So this is the much-lauded first issue of Matt Fraction's much-hyped run on Thor. And I have to say, for one of the most heavily hyped debut issues in recent memory, this is a big ol' eh.
It's become de rigueur for reviewers, when discussing Thor, to state up-front that they don't really like Thor, or at least that they don't know Thor very well. I don't even need to link, because literally every single review of the new Thor I've seen (that wasn't written by Tucker or Chad Nevett) has featured the sentence: "I haven't read Thor since Walter Simonson," or the variant, "before JMS, I hadn't read Thor since Simonson." And then the reviewer says something along the lines that "Simonson casts a long shadow." Simonson's "long shadow" has become axiomatic. Which leads you to wonder, what the hell happened to Thor between 1987 and 2007? Was the character not published? Was he just pulled out of mothballs by JMS after having lain fallow for two decades?
No, there were a lot of Thor comics published in the intervening years, but most people apparently didn't read them. Regardless of the fact that, with the exception of a couple years in the mid-90s during and immediately after Heroes Reborn, Thor was published on a monthly basis for twenty years following the end of Simonson's run and preceding the beginning of JMS, no one seems to remember those comics at all. And I'm not trying to say that there was some kind of hidden Watchmen somewhere in the back 400s of his first volume or anything like that but . . . you know what? I'm that guy who read every Thor comic between Simonson and JMS. I love Thor. I've never, ever understood why Thor never got the respect I felt he was due. For years he was in the same boat as Captain America and Iron Man: languishing in semi-obscurity despite the fact that their books were still being published for decades; one of Marvel's undisputed heavyweights in terms of character prominence but not in terms of actual publishing priority. No one who worked on Thor ever got poached by Image (well, OK, Erik Larsen's first work was a fill-in issue of Thor, but you know what I mean). next to the "happening" books of the early and mid 90s, it was a creative backwater, old fashioned, staid.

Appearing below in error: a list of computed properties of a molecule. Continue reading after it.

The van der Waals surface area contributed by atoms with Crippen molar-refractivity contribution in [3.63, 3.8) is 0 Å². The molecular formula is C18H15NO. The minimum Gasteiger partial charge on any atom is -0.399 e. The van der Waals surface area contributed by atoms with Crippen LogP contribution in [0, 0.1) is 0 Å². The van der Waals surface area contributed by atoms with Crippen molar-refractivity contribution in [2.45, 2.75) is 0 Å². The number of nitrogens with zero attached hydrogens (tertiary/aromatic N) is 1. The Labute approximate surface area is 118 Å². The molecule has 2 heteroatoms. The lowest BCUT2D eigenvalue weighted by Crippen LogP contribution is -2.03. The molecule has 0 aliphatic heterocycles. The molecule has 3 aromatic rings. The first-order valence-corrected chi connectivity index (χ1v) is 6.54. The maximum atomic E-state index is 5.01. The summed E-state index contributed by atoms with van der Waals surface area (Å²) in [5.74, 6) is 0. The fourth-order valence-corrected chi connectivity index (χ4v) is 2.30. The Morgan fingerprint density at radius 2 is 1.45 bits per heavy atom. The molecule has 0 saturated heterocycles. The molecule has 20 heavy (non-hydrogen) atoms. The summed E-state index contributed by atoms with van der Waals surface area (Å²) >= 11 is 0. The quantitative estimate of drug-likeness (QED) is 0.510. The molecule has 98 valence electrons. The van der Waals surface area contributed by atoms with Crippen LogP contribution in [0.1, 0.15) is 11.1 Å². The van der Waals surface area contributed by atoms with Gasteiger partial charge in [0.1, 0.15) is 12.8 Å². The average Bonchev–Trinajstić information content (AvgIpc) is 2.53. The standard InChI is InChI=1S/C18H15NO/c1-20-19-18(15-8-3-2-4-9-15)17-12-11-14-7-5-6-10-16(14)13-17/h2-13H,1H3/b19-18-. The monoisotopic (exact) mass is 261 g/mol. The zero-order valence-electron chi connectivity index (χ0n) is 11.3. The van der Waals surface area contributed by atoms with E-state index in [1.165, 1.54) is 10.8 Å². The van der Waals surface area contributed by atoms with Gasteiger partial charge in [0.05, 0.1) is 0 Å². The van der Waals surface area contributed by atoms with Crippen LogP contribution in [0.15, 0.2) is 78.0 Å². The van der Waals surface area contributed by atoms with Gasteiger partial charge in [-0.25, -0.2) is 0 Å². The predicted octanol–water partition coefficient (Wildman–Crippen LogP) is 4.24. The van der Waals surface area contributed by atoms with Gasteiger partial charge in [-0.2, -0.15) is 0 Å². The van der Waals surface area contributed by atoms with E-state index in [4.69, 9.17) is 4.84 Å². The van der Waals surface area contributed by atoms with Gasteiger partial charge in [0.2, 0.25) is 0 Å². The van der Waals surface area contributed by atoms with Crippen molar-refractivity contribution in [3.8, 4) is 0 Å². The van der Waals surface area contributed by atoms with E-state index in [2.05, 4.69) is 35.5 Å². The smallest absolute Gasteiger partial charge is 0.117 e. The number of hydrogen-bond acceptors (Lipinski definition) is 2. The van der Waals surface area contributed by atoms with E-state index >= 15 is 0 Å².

After Simonson left the book, Thor eventually settled into the capable hands of Tom DeFalco and Ron Frenz. Now, I have never read any articles on the topic, but it's conceivable that DeFalco got the job because no one else wanted it. He was Editor-In-Chief at the time and, given the fact that Simonson's run on the character was so immensely popular, it might have seemed like something of a poisoned chalice. How often does anyone talk about Denny O'Neil's run on Daredevil? But you know what? I loved DeFalco and Frenz's run. It was awesome. Sure, it wasn't SIMONSON, but it wasn't really trying to be. Simonson was all about giving Thor more of a connection to his actual mythic roots; DeFalco was all about pushing Thor back towards his Kirby roots. So yeah, you can definitely say that DeFalco's Thor was a Kirby pastiche - and later on the run, with the increased prominence of Erik Masterson's character, a bit of a Spider-Man pastiche as well - but pointing out that DeFalco does solidly retro-flavored superhero books with a strong Silver Age feel is a bit like pointing out that fish have gills and swim in the water.